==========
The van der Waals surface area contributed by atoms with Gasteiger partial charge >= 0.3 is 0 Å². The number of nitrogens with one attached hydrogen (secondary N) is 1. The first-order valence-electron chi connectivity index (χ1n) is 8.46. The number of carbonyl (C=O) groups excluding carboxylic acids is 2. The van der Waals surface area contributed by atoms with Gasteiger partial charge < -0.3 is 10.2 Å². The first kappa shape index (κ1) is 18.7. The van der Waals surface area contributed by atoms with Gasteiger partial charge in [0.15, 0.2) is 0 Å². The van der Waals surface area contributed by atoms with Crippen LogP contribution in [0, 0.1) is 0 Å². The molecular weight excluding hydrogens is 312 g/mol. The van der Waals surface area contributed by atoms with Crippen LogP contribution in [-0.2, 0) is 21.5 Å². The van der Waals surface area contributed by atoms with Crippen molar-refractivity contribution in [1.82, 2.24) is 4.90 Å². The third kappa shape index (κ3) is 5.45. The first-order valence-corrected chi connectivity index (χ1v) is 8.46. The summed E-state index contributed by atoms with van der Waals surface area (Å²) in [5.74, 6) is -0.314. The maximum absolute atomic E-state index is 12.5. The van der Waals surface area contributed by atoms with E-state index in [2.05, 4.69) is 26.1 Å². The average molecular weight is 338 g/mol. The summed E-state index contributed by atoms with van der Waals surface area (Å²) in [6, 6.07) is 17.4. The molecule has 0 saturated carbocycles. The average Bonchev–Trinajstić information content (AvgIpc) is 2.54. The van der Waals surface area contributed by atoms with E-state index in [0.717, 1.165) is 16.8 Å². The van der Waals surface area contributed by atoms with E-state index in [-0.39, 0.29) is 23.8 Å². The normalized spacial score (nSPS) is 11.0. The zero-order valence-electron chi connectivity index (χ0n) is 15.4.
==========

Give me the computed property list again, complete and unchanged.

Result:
The van der Waals surface area contributed by atoms with Gasteiger partial charge >= 0.3 is 0 Å². The number of nitrogens with one attached hydrogen (secondary N) is 1. The first-order valence-electron chi connectivity index (χ1n) is 8.46. The number of carbonyl (C=O) groups excluding carboxylic acids is 2. The van der Waals surface area contributed by atoms with Gasteiger partial charge < -0.3 is 10.2 Å². The first kappa shape index (κ1) is 18.7. The van der Waals surface area contributed by atoms with Gasteiger partial charge in [0.15, 0.2) is 0 Å². The van der Waals surface area contributed by atoms with Crippen LogP contribution in [0, 0.1) is 0 Å². The molecular weight excluding hydrogens is 312 g/mol. The van der Waals surface area contributed by atoms with Crippen LogP contribution in [-0.2, 0) is 21.5 Å². The van der Waals surface area contributed by atoms with Crippen molar-refractivity contribution in [1.82, 2.24) is 4.90 Å². The third kappa shape index (κ3) is 5.45. The first-order valence-corrected chi connectivity index (χ1v) is 8.46. The summed E-state index contributed by atoms with van der Waals surface area (Å²) in [5.74, 6) is -0.314. The maximum absolute atomic E-state index is 12.5. The van der Waals surface area contributed by atoms with E-state index in [2.05, 4.69) is 26.1 Å². The average molecular weight is 338 g/mol. The summed E-state index contributed by atoms with van der Waals surface area (Å²) in [6, 6.07) is 17.4. The molecule has 0 saturated carbocycles. The average Bonchev–Trinajstić information content (AvgIpc) is 2.54. The van der Waals surface area contributed by atoms with E-state index in [0.717, 1.165) is 16.8 Å². The van der Waals surface area contributed by atoms with E-state index in [-0.39, 0.29) is 23.8 Å². The normalized spacial score (nSPS) is 11.0. The zero-order valence-electron chi connectivity index (χ0n) is 15.4.